Just because it’s common sense, doesn’t mean it’s common practice!
The Business Planning Process is at the core of all business. Or is it?
Commonly, substitutes exist. Lists of prioritised action plans, documented reorganisations or a set of goals or highly-organised budgeted figures have been interpreted and submitted as Business Plans.
What has been missing is a commitment to a contextualisation process to which decisions may align, and will support the ‘red thread’ connectivity throughout the entire plan.
Common sense tells any intrepid traveller a plan will map out the way forward. Perhaps this may be where the confusion lies. A map will only be useful if we contextualise where we are standing right now, in relation to come where we have come from. The map will also help us ascertain which paths helped us to get to where we are now, and which we may never need to use again, given that they did not contribute to our destination.
So too, any successful business leader needs to be connected to the past. Taking a snapshot of where he’s been, what has happened in the past whilst incorporating beliefs of the future will help decide what to bring into the future and what to leave behind.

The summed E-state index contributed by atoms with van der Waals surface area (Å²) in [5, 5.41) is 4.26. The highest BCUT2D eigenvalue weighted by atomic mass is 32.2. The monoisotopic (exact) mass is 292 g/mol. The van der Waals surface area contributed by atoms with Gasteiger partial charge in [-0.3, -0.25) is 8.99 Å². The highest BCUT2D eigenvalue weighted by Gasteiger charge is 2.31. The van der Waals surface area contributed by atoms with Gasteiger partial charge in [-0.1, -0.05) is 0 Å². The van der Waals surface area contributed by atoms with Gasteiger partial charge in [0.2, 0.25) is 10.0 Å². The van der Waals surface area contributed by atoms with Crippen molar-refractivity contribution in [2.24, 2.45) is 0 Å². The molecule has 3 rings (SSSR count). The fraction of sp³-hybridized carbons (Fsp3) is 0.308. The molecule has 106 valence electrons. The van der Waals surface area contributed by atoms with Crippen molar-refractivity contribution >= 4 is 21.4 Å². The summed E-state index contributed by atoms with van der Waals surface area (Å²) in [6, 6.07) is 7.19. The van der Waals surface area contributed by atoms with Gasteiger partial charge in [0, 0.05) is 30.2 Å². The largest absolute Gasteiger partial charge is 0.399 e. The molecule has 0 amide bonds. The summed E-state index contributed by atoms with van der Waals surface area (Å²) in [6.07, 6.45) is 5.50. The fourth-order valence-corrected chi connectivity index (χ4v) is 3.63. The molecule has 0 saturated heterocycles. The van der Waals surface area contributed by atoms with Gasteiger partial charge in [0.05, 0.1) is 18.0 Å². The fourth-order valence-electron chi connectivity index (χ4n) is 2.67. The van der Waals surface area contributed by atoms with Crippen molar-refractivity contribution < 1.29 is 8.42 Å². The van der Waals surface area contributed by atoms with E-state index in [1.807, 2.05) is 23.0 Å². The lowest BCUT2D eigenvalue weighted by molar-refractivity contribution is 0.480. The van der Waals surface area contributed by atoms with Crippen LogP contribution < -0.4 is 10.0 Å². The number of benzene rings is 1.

Has the intrepid traveller ever inquired as to the reason he is walking that path at all? Has he ever formalised which part of the map he wishes to ‘explore and conquer’?
So too, any successful business leader reflects on the reason for doing business, along with the business battle field and weapons to use.
This essential contextualisation process of any business plan, and the subsequent connection of its meaning into the forward action can often be judged as irrelevant, unimportant, as that itself will not produce the revenues!
So what sort of leader will see great value in the contextualisation element of a business plan?
- One who is connected! Connected, aware and present with the world around, the people around, the change happening around!
- One who believes that there is no right or wrong decision, yet forges business-promoting decisions upon past, present and beliefs for the future.
- One who doesn’t have the answers, yet knows the questions to ask, and is willing to gain input from those closest and those furthest from the issue.
- One who constantly pushes the boundaries, who takes insights and reflections from the changing world around
- One who is interested in sustainable results, and not the ‘quick buck’ rule
- One who may even look at the money as an enabler to find meaning! In this chaotic world, how much value can common sense add to a Business Plan?
Debbie Nicol, Managing Director of Dubai-based ‘business en motion‘, and creator and author of the ‘embers of the world‘ series, is passionate about change. She works with both traditional and contemporary toolkits that move businesses and executive leaders ahead, whilst working on leader and organizational development, strategic change and corporate cultures.